The difficulty of reviewing this album without reaching for the book of superlatives probably lies in the fact that, personally, I don't encounter talent like this very often. It seems there has hardly been a month gone by in the last few years when a young female artist hasn't been lauded and /or rocketing up the popular charts. Some of the hype is justified, some not. Either way though it can become tiresome.
In my view at least Thea Gilmore is different. I came across her music by stumbling across `Razor Valentine' (not on this album) at the end of a one-off TV drama. A few seconds of listening to track samples was enough - the download was inescapable.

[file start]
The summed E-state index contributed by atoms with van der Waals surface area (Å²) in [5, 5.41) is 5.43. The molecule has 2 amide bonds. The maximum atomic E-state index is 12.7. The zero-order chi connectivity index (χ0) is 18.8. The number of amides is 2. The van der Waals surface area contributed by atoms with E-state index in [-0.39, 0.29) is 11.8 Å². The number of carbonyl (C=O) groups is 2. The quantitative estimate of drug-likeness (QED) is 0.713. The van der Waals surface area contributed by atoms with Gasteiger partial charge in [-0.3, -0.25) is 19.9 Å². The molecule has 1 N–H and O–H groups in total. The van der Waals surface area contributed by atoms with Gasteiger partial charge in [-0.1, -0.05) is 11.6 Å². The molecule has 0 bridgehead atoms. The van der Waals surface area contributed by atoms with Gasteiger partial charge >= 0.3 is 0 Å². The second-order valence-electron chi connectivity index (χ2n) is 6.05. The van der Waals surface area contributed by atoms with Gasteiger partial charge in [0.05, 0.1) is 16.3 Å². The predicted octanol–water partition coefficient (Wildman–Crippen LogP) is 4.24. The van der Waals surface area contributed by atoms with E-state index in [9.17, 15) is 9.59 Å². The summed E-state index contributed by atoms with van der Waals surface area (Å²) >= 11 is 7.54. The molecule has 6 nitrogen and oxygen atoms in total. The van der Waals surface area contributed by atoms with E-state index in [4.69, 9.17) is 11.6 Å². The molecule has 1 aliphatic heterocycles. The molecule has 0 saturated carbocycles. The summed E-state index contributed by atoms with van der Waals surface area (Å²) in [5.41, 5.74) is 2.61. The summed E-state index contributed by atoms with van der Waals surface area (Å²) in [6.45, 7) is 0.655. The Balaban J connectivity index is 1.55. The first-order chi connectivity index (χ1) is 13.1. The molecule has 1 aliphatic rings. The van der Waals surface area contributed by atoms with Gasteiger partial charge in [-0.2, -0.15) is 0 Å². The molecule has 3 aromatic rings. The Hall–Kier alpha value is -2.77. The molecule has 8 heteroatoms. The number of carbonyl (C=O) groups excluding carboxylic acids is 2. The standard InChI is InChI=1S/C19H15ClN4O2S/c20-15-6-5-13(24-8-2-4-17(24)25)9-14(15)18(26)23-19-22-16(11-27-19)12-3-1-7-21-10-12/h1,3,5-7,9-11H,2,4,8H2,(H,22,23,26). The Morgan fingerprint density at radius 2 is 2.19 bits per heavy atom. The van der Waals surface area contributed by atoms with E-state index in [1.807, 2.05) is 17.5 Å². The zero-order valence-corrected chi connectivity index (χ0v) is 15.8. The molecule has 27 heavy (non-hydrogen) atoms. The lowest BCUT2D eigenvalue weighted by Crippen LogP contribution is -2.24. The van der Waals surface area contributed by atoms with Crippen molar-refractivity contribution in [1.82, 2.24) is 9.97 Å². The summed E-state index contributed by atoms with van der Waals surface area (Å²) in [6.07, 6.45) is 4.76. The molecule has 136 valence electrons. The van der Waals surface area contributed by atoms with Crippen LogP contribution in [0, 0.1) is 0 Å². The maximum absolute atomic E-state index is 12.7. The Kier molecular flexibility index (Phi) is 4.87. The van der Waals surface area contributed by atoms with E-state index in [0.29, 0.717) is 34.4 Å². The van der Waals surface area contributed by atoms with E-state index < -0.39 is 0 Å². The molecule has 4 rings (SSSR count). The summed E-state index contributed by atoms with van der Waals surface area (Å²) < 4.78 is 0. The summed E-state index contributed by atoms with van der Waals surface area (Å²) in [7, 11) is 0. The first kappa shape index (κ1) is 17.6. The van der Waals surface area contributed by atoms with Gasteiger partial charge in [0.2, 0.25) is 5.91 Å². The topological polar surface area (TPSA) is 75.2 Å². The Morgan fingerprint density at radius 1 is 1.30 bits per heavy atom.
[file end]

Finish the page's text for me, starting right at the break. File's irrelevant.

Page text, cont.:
Comparisons and similes are inevitable whenever I stumble over an artist that is both new to me and makes an impact. Although Thea Gilmore has very much her own style there are clear echoes (to me) of Mary Chapin Carpenter. If you enjoy MCC's rich tapestry of guitar, strings (especially cello, that most powerful of the family) and thoughtful lyrics then you will be safe with this album.
The opener `Old Soul' pretty well sets the tone for the album - it's just simply gorgeous. `The Lower Road' not only features the legendary Joan Baez as guest duettist but would also sit perfectly at home on any MCC album. `And You Shall Know No Other God But Me' is, pardon the cliché, a truly haunting and arresting track. I could go on.
This album is, for me, a rich and yet mellow feast for the ears and based upon this one alone I will be buying everything else she has produced. Someone also appears to have priced it too cheaply. Compelling value for money therefore.